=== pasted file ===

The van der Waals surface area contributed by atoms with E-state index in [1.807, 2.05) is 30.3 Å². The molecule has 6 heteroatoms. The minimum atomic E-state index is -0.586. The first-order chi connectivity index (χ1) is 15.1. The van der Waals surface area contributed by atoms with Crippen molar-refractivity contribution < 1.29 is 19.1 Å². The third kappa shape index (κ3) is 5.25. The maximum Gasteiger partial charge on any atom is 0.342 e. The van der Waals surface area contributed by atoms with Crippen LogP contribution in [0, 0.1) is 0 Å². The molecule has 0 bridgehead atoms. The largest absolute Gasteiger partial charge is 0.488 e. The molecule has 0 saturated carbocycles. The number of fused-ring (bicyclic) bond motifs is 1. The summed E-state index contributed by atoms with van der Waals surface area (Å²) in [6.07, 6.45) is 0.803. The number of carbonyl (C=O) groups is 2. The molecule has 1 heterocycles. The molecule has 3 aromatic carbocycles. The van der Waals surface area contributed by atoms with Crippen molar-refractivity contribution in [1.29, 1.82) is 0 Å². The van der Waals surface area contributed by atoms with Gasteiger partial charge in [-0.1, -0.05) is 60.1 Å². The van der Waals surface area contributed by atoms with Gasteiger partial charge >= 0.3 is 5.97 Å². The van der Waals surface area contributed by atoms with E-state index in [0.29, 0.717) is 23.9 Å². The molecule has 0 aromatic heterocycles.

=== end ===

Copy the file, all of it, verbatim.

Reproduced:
The van der Waals surface area contributed by atoms with E-state index in [1.807, 2.05) is 30.3 Å². The molecule has 6 heteroatoms. The minimum atomic E-state index is -0.586. The first-order chi connectivity index (χ1) is 15.1. The van der Waals surface area contributed by atoms with Crippen molar-refractivity contribution < 1.29 is 19.1 Å². The third kappa shape index (κ3) is 5.25. The maximum Gasteiger partial charge on any atom is 0.342 e. The van der Waals surface area contributed by atoms with Crippen LogP contribution in [0, 0.1) is 0 Å². The molecule has 0 bridgehead atoms. The largest absolute Gasteiger partial charge is 0.488 e. The molecule has 0 saturated carbocycles. The number of fused-ring (bicyclic) bond motifs is 1. The summed E-state index contributed by atoms with van der Waals surface area (Å²) in [6.07, 6.45) is 0.803. The number of carbonyl (C=O) groups is 2. The molecule has 1 heterocycles. The molecule has 3 aromatic carbocycles. The van der Waals surface area contributed by atoms with Crippen molar-refractivity contribution in [1.29, 1.82) is 0 Å². The van der Waals surface area contributed by atoms with Gasteiger partial charge in [-0.1, -0.05) is 60.1 Å². The van der Waals surface area contributed by atoms with Gasteiger partial charge >= 0.3 is 5.97 Å². The van der Waals surface area contributed by atoms with E-state index in [0.29, 0.717) is 23.9 Å². The molecule has 0 aromatic heterocycles.